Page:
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Toshiba unveils 7.7-, 10.1- and 13.3-inch Excite tablets

Toshiba this morning announced a trio of new tablets, ranging from 7.7 inches to 10.1 inches to a whopping 13.3 inches, all bearing the "Excite" name. (What you see in the picture above is the Excite 7.7, which we took for a beta test drive at Mobile World Congress back in February.) The three tablets have a lot in common, most notably that they're powered by NVIDIA's Tegra 3 processor.  Each has a 5-megapixel rear camera and 2-megapixel front-facing camera, runs Android 4.0 Ice Cream Sandwich and is covered in Gorilla Glass.

So it's the physical attributes (and pricing) that really differentiates them. Here's the breakdown:

  • Excite 7.7: Has a 7.7-inch AMOLED display at 1280x800 resolution (196 ppi). Is 0.3 inches thick and weighs 13.4 ounces. Available in June for $499.99 for 16GB, $579 for 32GB.
  • Excite 10: Has a 10.1-inch LED display at 1280x800 resolution (149 ppi). Is 0.35 inches thick and weighs 1.32 pounds. Available in May for $449 for 16GB, $529 for 32GB.
  • Excite 13: Has a 13.3-inch AutoBrite LED display at 1600x900 resolution (138 ppi). Is 0.4 inches thick and weighs 2.2 pounds. Available in June for $649 for 32GB, $749 for 64GB.

One noticeable (but not really surprising) trend is that pixel density goes down as screen size goes up. That's prone to happen, and we shutter to think where the Excite 13 pricing might have ended up if it tried to compete with the iPad's 264 pixels per inch. Regardless, Toshiba's been putting out some some sleek hardware after the relatively uninspiring Thrive line. Will the new Excites compete on any sort of scale? We'll see. But they've at least got a chance. We've got the full presser and pics after the break.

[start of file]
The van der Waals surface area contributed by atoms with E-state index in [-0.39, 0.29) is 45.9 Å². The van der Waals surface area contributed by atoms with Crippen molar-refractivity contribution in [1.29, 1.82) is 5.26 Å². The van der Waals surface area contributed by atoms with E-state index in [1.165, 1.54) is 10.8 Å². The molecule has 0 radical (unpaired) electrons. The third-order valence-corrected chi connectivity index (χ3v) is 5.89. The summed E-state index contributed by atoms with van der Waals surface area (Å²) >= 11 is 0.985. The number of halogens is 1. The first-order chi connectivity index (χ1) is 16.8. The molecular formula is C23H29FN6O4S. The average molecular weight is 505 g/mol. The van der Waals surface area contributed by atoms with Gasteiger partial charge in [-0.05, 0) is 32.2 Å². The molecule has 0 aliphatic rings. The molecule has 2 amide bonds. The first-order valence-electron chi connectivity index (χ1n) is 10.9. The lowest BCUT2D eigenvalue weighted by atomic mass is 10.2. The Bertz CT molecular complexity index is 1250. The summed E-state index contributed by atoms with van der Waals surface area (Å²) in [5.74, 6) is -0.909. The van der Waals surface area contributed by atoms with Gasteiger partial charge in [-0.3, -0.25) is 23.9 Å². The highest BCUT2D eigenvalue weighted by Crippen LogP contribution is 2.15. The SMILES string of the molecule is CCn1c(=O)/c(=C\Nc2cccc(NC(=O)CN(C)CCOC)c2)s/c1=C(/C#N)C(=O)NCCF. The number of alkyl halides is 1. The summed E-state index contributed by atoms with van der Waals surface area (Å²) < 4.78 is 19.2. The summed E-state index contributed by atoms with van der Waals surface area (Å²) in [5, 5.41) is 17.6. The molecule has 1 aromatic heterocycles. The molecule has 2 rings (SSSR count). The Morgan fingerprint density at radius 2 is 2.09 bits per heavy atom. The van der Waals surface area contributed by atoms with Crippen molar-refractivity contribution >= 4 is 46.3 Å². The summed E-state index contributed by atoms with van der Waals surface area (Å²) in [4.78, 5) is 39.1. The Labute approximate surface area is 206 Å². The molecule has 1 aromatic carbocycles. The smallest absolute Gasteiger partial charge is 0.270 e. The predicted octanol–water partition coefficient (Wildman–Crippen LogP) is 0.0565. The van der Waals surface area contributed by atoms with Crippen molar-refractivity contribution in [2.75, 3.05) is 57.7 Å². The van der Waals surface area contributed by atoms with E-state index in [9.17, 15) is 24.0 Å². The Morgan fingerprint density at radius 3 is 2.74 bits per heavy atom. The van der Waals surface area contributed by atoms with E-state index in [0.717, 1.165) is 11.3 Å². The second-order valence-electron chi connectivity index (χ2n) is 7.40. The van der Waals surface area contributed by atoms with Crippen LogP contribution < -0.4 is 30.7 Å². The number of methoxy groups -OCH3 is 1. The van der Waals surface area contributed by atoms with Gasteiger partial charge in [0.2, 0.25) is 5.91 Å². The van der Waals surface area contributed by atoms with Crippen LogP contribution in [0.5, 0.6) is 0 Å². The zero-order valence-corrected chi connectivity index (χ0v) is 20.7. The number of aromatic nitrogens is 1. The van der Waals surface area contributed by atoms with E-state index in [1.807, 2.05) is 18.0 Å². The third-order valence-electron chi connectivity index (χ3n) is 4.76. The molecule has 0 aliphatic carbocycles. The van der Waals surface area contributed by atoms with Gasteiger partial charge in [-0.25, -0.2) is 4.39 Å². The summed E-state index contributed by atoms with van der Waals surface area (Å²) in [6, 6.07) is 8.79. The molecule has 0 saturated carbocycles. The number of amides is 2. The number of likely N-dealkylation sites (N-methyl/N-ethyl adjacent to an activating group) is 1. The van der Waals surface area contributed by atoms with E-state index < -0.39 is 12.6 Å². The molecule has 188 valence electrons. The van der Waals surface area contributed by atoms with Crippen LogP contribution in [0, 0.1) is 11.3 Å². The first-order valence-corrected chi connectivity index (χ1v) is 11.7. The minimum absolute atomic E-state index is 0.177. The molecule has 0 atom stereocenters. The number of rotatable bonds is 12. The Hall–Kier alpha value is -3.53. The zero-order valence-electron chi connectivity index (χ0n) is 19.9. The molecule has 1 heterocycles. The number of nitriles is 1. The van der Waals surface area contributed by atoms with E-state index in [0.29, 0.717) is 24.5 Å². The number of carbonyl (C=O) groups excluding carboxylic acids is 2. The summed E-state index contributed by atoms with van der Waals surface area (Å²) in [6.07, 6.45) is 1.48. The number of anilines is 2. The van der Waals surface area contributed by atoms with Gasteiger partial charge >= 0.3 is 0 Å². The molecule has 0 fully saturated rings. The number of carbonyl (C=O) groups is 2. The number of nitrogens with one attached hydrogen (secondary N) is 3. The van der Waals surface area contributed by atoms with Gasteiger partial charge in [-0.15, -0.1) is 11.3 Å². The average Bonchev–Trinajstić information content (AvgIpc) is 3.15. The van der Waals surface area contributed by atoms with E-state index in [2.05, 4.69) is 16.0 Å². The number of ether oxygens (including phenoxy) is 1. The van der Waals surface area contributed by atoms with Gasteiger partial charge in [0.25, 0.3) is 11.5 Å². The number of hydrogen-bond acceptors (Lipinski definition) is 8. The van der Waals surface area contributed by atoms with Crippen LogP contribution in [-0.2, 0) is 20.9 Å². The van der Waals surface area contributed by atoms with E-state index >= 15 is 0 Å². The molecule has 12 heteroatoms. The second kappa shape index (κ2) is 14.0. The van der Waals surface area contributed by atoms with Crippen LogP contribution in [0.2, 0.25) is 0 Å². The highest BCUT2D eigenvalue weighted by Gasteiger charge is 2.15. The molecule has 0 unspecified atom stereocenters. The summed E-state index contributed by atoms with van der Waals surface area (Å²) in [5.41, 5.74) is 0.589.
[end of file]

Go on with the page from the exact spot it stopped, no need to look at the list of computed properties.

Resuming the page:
Toshiba Excite 7.7

Toshiba Excite 10.1

Toshiba Excite 13.3


Toshiba Introduces Three New Android-powered Tablets, Giving Consumers More Choice

IRVINE, Calif. – Apr. 10, 2012 – Toshiba’s Digital Products Division (DPD), a division of Toshiba America Information Systems, Inc., today announced the expansion of its Excite™ family of Android™-powered tablets with three new display sizes - 13.3-inch, 10.1-inch and 7.7-inch. The new Excite tablets boast thin-and-light designs, brilliant displays, quad-core performance as well as a full range of essential ports and smart features.

“One size does not fit all, so we are carefully considering how and where people are using tablets and designing form factors to best suit various needs,” said Carl Pinto, vice president of product development, Toshiba America Information Systems, Inc., Digital Products Division. “With amazingly thin and light designs, our new Excite family of tablets continues to incorporate what consumers have come to love about Toshiba tablets: essential ports for a more complete tablet computing experience plus durability that ensures they can go the distance.”

Powered to Perform, Built to Last and Designed to Excite

The three new tablets - Excite 10, Excite 13 and Excite 7.7 - feature elegant and sturdy aluminum shells and scratch-resistant Corning® Gorilla® Glass displays, making them not only stylish, but also durable. Powered by Android 4.0, Ice Cream Sandwich, which builds on the things people love most about Android - the tablets offer a simplified UI, easy multitasking, customizable home screens, resizable widgets and a full suite of familiar Google™ mobile services applications - as well as powerful new ways of communicating and sharing.